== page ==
When I had anxiety I used to imagine the worst of every situation and it would completely stop me from going out of my comfort zone. I did not try to make new friends, I did not attend any parties, I stayed home alone and watch tv to forget I had no social life.
I eventually decided to get out of my comfort zone and joined a Toastmasters club. The first few meetings were so painful for me. I would just sit in the back of the room and not talk to anyone unless they talk to me first. When it came time for the Table Topics session where you have to answer a question for one to two minutes, I would pray that I would not be chosen to go in front of the room and talk without any preparation. I would imagine myself in front of 30 people, frozen in place with nothing to say, people looking at me with judgment in their eyes. How embarrassing, they would probably think that I was stupid, how can someone is not able to answer a simple question for 2 minutes.
It was my fourth meeting when I did my first impromptu speech. It was not as bad as I thought it would be. I was lucky to have someone else with me. We were able to make people laugh. Even though it went well, I was still dreading Table Topics. Uncertainty was always something that brought me a lot of anxiety, I would always imagine the worst.
What has helped me deal with uncertain situations is to avoid thinking about negative events either something that happened in the past or something that I am imagining, instead, I focus on things that I can actually control. For example, I was really stressed on the first few Toastmasters meetings I attended because I never knew what to expect and I would be so stressed the few minutes before the meeting started. One day, the club was looking for someone to help them set up the meeting room before the meeting and I volunteer to help. Focusing on setting up the room made me feel helpful and while I was doing that I was not thinking about ways that I could embarrass myself later.
Another thing that halted my progress was the need to be perfect in every situation. I was so hard on myself. After I did my first speech, it took me 4 months to do my next speech. I was trying to find the perfect subject, I ended up doing a speech about procrastination. After that, I started doing one speech a month. No matter what I had to do it even if I was not ready. Eventually, I developed a method to plan my speeches. I had one week to find the subject, another to do research on it, on the third week I had to write my speech and the last week was to practice my speech.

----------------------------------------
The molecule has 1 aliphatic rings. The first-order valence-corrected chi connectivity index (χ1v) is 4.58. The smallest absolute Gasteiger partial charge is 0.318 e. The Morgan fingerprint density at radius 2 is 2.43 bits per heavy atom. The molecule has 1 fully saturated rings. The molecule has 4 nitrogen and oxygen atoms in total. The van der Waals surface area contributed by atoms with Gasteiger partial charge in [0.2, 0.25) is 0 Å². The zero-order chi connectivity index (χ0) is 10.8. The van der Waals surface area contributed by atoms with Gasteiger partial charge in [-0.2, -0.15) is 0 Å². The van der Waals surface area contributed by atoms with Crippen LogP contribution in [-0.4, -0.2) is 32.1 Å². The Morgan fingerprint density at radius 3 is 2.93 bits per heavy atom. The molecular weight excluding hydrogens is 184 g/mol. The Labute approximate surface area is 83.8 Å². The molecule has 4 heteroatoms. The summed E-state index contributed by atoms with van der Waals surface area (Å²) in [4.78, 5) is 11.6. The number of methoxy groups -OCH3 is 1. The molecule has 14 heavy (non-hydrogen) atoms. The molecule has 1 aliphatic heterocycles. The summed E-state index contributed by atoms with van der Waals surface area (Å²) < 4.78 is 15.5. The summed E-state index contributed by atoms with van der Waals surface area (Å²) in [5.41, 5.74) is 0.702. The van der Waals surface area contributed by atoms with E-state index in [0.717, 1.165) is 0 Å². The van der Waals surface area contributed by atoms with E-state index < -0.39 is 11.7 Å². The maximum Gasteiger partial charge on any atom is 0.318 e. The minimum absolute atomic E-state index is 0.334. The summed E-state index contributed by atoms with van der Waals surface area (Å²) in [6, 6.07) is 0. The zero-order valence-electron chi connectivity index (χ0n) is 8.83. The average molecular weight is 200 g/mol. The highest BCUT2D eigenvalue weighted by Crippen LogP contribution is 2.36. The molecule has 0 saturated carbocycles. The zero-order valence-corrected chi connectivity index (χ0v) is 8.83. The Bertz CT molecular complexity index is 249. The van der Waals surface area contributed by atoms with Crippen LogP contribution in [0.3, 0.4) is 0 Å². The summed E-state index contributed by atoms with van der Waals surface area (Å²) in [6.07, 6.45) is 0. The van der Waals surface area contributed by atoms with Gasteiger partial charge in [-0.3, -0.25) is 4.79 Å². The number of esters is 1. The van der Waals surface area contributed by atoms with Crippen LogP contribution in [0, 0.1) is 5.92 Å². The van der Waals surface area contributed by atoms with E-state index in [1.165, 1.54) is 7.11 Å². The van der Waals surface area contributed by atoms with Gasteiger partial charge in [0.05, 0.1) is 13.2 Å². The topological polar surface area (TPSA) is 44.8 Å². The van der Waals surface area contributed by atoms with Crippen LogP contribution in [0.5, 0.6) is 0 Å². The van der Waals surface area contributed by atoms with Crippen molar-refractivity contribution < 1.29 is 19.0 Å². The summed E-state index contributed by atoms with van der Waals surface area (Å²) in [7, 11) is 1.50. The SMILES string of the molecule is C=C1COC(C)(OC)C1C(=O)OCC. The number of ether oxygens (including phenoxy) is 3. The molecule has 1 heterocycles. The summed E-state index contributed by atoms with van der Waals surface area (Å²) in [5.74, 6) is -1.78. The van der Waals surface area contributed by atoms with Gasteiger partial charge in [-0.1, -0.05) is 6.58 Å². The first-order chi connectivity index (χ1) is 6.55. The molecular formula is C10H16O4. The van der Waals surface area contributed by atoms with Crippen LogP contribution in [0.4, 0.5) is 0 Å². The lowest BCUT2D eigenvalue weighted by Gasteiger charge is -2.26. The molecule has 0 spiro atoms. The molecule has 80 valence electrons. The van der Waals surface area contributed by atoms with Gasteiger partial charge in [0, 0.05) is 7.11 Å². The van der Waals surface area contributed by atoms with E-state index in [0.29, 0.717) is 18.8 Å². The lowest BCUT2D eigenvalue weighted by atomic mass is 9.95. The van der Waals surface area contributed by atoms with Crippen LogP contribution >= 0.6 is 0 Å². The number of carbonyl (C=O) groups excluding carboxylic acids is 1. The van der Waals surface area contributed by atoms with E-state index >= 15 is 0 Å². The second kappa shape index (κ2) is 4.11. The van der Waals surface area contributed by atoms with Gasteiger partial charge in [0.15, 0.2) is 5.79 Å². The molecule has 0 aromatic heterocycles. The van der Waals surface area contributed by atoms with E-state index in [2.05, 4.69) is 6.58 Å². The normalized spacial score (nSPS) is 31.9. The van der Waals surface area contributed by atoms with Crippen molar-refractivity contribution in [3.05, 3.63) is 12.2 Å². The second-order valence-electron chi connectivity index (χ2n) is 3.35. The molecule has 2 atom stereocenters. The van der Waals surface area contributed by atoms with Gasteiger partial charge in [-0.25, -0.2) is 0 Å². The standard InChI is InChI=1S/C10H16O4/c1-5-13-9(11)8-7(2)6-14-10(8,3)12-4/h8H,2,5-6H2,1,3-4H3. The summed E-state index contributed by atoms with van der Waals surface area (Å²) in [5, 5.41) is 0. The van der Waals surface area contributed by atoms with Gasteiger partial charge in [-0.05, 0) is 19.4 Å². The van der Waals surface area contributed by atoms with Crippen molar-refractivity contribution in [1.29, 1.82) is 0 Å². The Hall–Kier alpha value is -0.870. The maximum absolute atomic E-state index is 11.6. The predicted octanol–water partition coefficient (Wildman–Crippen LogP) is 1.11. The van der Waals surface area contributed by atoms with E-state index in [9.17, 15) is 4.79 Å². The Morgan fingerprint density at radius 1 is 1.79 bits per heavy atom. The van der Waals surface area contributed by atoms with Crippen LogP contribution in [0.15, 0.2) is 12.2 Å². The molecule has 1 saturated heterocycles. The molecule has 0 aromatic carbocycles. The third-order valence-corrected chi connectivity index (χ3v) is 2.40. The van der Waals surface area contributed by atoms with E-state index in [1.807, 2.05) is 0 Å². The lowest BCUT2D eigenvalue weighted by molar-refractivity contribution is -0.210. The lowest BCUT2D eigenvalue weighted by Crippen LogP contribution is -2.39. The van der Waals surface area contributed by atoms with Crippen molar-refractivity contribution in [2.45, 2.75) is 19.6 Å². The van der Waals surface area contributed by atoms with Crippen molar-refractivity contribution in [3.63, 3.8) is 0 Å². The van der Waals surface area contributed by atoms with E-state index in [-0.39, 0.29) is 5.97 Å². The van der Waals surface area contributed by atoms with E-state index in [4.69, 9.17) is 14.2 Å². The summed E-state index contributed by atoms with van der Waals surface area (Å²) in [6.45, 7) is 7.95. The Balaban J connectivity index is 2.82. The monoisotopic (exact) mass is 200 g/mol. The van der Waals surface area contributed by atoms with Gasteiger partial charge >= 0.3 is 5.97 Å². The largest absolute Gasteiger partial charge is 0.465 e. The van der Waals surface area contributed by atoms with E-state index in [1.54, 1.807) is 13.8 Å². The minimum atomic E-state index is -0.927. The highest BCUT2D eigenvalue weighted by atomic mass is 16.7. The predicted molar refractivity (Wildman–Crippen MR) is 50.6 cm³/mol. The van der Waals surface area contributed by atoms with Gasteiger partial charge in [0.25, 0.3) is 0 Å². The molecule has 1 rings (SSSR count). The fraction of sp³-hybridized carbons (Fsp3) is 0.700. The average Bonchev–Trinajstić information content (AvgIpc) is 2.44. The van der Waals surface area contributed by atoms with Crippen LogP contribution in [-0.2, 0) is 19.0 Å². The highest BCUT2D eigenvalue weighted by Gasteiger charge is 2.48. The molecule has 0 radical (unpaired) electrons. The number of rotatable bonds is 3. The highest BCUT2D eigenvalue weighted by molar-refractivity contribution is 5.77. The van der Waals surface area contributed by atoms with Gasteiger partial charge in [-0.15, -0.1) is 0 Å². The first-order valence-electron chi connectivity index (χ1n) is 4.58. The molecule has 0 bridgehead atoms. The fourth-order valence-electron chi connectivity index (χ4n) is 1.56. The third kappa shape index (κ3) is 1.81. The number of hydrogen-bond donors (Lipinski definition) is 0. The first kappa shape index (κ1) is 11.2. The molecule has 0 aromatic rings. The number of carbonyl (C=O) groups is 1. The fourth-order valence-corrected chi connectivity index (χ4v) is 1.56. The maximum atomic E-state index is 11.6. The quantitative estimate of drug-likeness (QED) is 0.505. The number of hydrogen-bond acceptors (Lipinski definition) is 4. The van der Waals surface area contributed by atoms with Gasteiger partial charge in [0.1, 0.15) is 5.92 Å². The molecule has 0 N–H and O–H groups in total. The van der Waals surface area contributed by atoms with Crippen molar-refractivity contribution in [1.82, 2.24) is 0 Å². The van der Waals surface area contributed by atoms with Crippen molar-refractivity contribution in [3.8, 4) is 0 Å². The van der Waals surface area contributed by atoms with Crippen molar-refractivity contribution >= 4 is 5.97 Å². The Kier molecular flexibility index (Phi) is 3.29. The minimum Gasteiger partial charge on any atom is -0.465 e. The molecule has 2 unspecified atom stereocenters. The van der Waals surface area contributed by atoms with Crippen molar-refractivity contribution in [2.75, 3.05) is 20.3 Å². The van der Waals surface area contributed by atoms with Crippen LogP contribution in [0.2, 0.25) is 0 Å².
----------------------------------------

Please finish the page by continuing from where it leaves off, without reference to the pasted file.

It did not solve completely my issue with perfectionism, I was still comparing myself to other members that joined after me and thinking that they were way better than me. To see people putting so little effort into their speeches and performing so well as I spent hours and hours preparing a speech for a result that I considered mediocre.
I learned that I have to accept that my progress was not going to be as fast as some people because we all have different backgrounds. I had to stop comparing myself to others and celebrate my own victories. I now really focus on what I can do well and not what I can’t do yet. I keep a positive attitude. I make a list of my accomplishments because I am quick to forget them but I don’t forget my mistakes or shortcomings.
I also had to overcome my fear of being judge by others. It took me a few years to stop being self-conscious around people I don’t know and stop thinking about what they thought of me. I wanted everybody to like me so I was afraid to show my true personality, but even then I felt like some people didn’t like me. I’d rather people don’t like me for who I am than like me for who I am not. It was really hard at first, I struggled with what to say in any given situations but the more I got out of my comfort zone the more comfortable I became and the feelings of anxiousness lessened. At first, I did informative speeches, I liked doing research but writing something and giving a speech is not the same. My 10th speech was the first one where I really talk about myself and my struggles with depression. I received so much good feedback, and I was able to connect more deeply with the members of my club. It helped me realize that most people were not judging me.
Talking in public was something that really scared me before but I was able to adapt to this new environment and actually have fun and meet amazing people. This environment helped me become a better version of myself and encourage me to start my own community of like-minded people who can help each other manage social anxiety.